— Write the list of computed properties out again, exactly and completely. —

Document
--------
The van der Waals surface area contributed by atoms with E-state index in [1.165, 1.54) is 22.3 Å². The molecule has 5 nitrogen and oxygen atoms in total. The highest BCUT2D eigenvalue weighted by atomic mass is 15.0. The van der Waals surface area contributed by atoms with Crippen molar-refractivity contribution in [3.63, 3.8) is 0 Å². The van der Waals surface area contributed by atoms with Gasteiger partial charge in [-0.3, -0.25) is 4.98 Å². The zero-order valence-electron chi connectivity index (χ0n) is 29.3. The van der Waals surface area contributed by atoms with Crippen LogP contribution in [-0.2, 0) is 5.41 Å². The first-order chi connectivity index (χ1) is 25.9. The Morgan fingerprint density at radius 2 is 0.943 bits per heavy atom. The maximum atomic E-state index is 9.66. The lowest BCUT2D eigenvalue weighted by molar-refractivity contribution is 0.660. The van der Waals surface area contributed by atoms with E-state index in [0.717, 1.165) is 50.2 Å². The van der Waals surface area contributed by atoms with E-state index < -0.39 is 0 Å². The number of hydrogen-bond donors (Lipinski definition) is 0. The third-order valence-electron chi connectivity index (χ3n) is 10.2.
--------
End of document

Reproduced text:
The van der Waals surface area contributed by atoms with E-state index in [1.165, 1.54) is 22.3 Å². The molecule has 5 nitrogen and oxygen atoms in total. The highest BCUT2D eigenvalue weighted by atomic mass is 15.0. The van der Waals surface area contributed by atoms with Crippen molar-refractivity contribution in [3.63, 3.8) is 0 Å². The van der Waals surface area contributed by atoms with Gasteiger partial charge in [-0.3, -0.25) is 4.98 Å². The zero-order valence-electron chi connectivity index (χ0n) is 29.3. The van der Waals surface area contributed by atoms with Crippen LogP contribution in [-0.2, 0) is 5.41 Å². The first-order chi connectivity index (χ1) is 25.9. The Morgan fingerprint density at radius 2 is 0.943 bits per heavy atom. The maximum atomic E-state index is 9.66. The lowest BCUT2D eigenvalue weighted by molar-refractivity contribution is 0.660. The van der Waals surface area contributed by atoms with E-state index in [0.717, 1.165) is 50.2 Å². The van der Waals surface area contributed by atoms with E-state index < -0.39 is 0 Å². The number of hydrogen-bond donors (Lipinski definition) is 0. The third-order valence-electron chi connectivity index (χ3n) is 10.2.